Because Counting Our Blessings Just Isn't Enough

Posts tagged ‘Strategic Planning’

Twitter Travel

In times of change, learners inherit the earth, while the learned find themselves beautifully equipped to deal with a world that no longer exists.   Eric Hoffer, Quoted by Will Richardson and Rob Mancabelli in Personal Learning Networks: Using the Power of Connections to Transform Education

cc licensed image shared by flicker user Rosaura Ochoa

 

This Friday, February 3rd, marked the one year anniversary of my signing up for twitter. An engaging keynote speech by educational technology leader Alan November at a conference I attended had piqued my curiosity.  And still, I tarried. A full year from that thought-provoking keynote address came and went.  During that year, I gently waded into the waters of social media, starting a blog for parents in my school and reading a few educational blog posts I received via Facebook.

I was struggling; charged with implementing an ambitious educational strategic plan, the magnitude of which none of us who had been involved in its design had initially understood. We were grappling with questions of the early twenty-first century, primarily how to prepare students in this rapidly changing world for a future we cannot imagine. The learning and leadership tasks, which were in and of themselves daunting, together presented significant new perspectives on schooling. I recognized the need to stretch my thinking beyond the training I had received in the doctoral program in education I completed in 1998 and beyond my decade plus worth of experience as a principal.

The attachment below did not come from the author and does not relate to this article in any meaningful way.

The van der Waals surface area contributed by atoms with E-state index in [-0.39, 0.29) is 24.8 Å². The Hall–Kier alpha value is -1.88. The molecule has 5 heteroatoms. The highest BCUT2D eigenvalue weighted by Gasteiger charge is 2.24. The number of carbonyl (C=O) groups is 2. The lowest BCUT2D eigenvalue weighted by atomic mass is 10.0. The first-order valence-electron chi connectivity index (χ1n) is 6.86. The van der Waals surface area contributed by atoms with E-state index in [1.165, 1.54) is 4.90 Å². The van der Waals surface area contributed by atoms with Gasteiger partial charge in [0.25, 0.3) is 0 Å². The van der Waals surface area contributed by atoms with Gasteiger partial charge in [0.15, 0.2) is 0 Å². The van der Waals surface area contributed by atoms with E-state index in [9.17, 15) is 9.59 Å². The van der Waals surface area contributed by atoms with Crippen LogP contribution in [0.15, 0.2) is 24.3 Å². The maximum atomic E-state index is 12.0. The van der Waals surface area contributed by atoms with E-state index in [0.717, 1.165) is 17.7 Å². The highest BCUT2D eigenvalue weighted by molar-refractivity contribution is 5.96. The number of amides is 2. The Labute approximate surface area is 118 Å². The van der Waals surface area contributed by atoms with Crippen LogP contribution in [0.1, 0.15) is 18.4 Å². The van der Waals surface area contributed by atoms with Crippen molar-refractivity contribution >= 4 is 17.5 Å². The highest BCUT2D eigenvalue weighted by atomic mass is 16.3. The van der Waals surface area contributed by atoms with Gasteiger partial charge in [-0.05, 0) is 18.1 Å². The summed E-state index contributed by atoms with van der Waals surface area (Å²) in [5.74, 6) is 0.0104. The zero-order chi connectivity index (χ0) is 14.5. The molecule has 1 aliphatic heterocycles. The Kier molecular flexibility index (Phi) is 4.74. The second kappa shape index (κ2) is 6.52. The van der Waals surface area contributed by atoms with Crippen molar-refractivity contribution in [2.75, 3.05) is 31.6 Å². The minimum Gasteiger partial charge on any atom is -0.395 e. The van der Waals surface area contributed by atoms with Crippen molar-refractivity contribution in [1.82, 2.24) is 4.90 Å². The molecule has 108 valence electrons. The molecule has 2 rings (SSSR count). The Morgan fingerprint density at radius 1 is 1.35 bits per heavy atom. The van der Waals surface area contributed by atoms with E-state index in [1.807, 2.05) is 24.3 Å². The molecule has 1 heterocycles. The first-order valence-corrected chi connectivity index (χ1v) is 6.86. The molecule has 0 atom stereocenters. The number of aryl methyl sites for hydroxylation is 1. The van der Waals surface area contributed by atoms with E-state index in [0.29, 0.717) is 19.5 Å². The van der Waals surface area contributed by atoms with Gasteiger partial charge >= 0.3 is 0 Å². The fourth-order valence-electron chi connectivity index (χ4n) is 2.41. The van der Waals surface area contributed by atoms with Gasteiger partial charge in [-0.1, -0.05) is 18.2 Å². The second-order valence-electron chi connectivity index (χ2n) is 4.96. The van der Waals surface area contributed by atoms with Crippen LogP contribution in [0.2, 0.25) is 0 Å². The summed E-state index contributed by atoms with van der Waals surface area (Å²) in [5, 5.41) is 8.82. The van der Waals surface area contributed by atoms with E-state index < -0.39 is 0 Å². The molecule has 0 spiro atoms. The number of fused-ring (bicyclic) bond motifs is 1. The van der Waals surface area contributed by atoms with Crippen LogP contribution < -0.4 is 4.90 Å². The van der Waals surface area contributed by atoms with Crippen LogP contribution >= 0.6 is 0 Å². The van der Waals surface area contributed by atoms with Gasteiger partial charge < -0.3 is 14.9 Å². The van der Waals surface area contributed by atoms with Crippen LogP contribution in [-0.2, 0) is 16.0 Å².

Although decidedly skeptical about how much could be expressed in 140 characters, I embraced the possibilities of a medium utterly new to me, hoping to find insight and support in leading a process of change in my school. What I didn’t bargain for was the change and transformation that would occur within me. 

I embarked on a journey I lovingly refer to as “twitter travel”.

Twitter travel is not an expression I’d ever heard before. It’s my own terminology for a journey that has changed the way I learn. On a daily basis I travel the world from my computer, ipad or phone, conversing with inspiring educators around the globe. I not only travel geographically, but even humbly broach movement through time, gaining small glimpses into the future of schooling and learning with colleagues who have pushed the boundaries of education. I reflect, question, find resources, collaborate and wonder with educators who share my passions and interests in an informal, yet potent, professional learning network that is fluid, flexible, creative and profoundly meaningful.

So, how am I different as a result of my twitter travel?

Through my participation in organizing international #NoOfficeDay on which educational leaders close their offices and engage all day with students and teachers, I have come to understand the importance as an educational leader not only of “doing” but of “being”; of presence. I now spend dramatically more time not only observing, but actively participating in learning experiences throughout our school; two hours daily in classrooms along with a full day from arrival to dismissal with each of our grades K-5.